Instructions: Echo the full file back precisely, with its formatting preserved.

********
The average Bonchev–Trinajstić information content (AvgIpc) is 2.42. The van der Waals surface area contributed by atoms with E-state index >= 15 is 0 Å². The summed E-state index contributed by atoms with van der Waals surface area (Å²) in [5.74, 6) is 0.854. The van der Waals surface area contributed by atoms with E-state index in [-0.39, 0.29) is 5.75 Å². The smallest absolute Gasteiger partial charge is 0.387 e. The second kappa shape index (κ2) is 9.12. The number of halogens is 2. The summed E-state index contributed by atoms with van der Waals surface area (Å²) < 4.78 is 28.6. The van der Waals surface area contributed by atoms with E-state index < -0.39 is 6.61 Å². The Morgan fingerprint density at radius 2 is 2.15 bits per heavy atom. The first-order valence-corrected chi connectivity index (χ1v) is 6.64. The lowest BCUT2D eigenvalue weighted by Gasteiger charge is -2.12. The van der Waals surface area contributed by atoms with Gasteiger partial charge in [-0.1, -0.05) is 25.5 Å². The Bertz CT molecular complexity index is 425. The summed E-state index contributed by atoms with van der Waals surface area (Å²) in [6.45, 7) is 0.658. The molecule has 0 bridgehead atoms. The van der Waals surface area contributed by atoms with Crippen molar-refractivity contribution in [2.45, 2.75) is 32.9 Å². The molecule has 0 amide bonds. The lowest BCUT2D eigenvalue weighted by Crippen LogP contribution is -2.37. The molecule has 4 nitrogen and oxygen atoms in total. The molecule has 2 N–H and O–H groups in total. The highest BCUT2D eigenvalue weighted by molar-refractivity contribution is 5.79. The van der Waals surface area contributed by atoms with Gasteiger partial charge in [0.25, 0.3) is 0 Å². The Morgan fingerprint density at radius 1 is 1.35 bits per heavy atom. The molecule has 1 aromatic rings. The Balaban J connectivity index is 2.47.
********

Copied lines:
The average Bonchev–Trinajstić information content (AvgIpc) is 2.42. The van der Waals surface area contributed by atoms with E-state index >= 15 is 0 Å². The summed E-state index contributed by atoms with van der Waals surface area (Å²) in [5.74, 6) is 0.854. The van der Waals surface area contributed by atoms with E-state index in [-0.39, 0.29) is 5.75 Å². The smallest absolute Gasteiger partial charge is 0.387 e. The second kappa shape index (κ2) is 9.12. The number of halogens is 2. The summed E-state index contributed by atoms with van der Waals surface area (Å²) < 4.78 is 28.6. The van der Waals surface area contributed by atoms with E-state index < -0.39 is 6.61 Å². The Morgan fingerprint density at radius 2 is 2.15 bits per heavy atom. The first-order valence-corrected chi connectivity index (χ1v) is 6.64. The lowest BCUT2D eigenvalue weighted by Gasteiger charge is -2.12. The van der Waals surface area contributed by atoms with Gasteiger partial charge in [-0.1, -0.05) is 25.5 Å². The Bertz CT molecular complexity index is 425. The summed E-state index contributed by atoms with van der Waals surface area (Å²) in [6.45, 7) is 0.658. The molecule has 0 bridgehead atoms. The van der Waals surface area contributed by atoms with Crippen molar-refractivity contribution in [2.45, 2.75) is 32.9 Å². The molecule has 0 amide bonds. The lowest BCUT2D eigenvalue weighted by Crippen LogP contribution is -2.37. The molecule has 4 nitrogen and oxygen atoms in total. The molecule has 2 N–H and O–H groups in total. The highest BCUT2D eigenvalue weighted by molar-refractivity contribution is 5.79. The van der Waals surface area contributed by atoms with Gasteiger partial charge in [0.25, 0.3) is 0 Å². The Morgan fingerprint density at radius 1 is 1.35 bits per heavy atom. The molecule has 1 aromatic rings. The Balaban J connectivity index is 2.47.